Everyone who I’ve spoken to recently has a different perspective on what they feel they need in order to be most productive.
Some people prefer Jazz, some classical music, some background coffee shop beats while others prefer a hip-hop album of their choice.
Ultimately, the music isn’t the major contributing factor to you accomplishing your work. Sitting down and actually putting in the work, is what will get you over the finish line.
I use music as an enablor, but I prefer to ensure it doesn’t become a crutch I rely on in order to get serious work done. That comes from willpower and discipline.
The rise of Blockchain in public conversations has led to the increasing fascination with another element which makes the blockchain what it is: distributed systems (inspired by this very well-explained article).
A distributed system is a group of computers working together as to appear as a single computer to the end-user.
Consensus protocols go some way to deploying a database to each of these different computers and agreeing on a specific message (e.g. processing a bunch of inputs and having an accurate record of the new value/database).
A big problem I’ve thought about (developed through lots of interesting conversations) is how to achieve consensus across groups of computers. What if 51% have been corrupted somehow? This is what could happen with a public database, where anyone could join and propose transactions to the system. If anyone can join the system, you can’t tell who’s who or verify that the parties are acting lawfully.
Sure, Satoshi and Bitcoin have come along and proposed the proof-of-work mechanism. Identities aren’t needed, so Bitcoin can be deployed in the permissionless setting. This signifies a move away from the voting on a proposal (how it’s been done for decades) to a system where values use a weight attached to each proposal. The weight is the proof-of-work, which solves a cryptographic puzzle. Proposals are linked together, where the heaviest (AKA most time-consuming, complex puzzles) chain of proposals form the “correct” history – this is basically Bitcoin.
However, I still have an issue with mining (how you create proposals in the proof-of-work mechanism). This is because surely this can be controlled to actually control the consensus. If you control the mining and the work, you control the proposals, which means you control the outcome. Surely, when applied to rigorous endeavours (e.g. the authenticity of ownership (e.g. land, property etc)), this can be corrupted and gamed.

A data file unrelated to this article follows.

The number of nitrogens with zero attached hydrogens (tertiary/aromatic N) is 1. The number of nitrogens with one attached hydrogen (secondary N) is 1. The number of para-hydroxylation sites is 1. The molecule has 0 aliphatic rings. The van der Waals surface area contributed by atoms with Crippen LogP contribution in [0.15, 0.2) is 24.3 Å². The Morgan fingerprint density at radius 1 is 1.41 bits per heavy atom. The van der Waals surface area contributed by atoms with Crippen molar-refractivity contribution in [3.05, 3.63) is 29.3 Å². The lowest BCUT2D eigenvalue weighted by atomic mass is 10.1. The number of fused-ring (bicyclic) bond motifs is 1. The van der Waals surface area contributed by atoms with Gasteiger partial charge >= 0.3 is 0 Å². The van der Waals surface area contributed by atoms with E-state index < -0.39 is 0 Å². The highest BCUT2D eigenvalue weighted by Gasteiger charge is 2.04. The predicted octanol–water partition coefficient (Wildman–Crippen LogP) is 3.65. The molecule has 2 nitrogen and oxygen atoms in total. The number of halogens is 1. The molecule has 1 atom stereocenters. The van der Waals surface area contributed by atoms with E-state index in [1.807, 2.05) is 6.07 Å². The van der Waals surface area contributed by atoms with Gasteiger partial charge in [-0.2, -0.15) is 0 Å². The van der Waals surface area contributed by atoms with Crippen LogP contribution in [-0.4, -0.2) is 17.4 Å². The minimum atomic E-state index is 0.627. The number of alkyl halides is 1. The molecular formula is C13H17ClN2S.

I came across this quote from a newsletter that I’m subscribed to, from Eric Ries – the author of the Lean Startup. It particularly resonated with me because I’ve been thinking a lot about the pace of technological change is moving at a frenetic pace and we all need to be comfortable with adapting to a new world, while coming to terms with change being ever-constant in our lives:
“There’s a real human pattern at the core that we all should have a certain amount of empathy for. We’re all in favor of innovation in theory. But in practice, we do everything we know how to return life to whatever’s familiar and whatever’s worked for us in the past. We all need to learn to change our rate of change and embrace things that are unfamiliar.”
That’s a quote from Larry Keely, the director of Deloitte Consulting and founder of innovation agency, Doblin.
This post is a reminder that while many people preach the virtues of innovation – what isn’t discussed as much that what comes with innovation, is change. Inherently, humans are typically risk-averse to change but in order to adapt and thrive, we need to embrace the unfamiliar and accept the path less certain if we are to keep moving forward.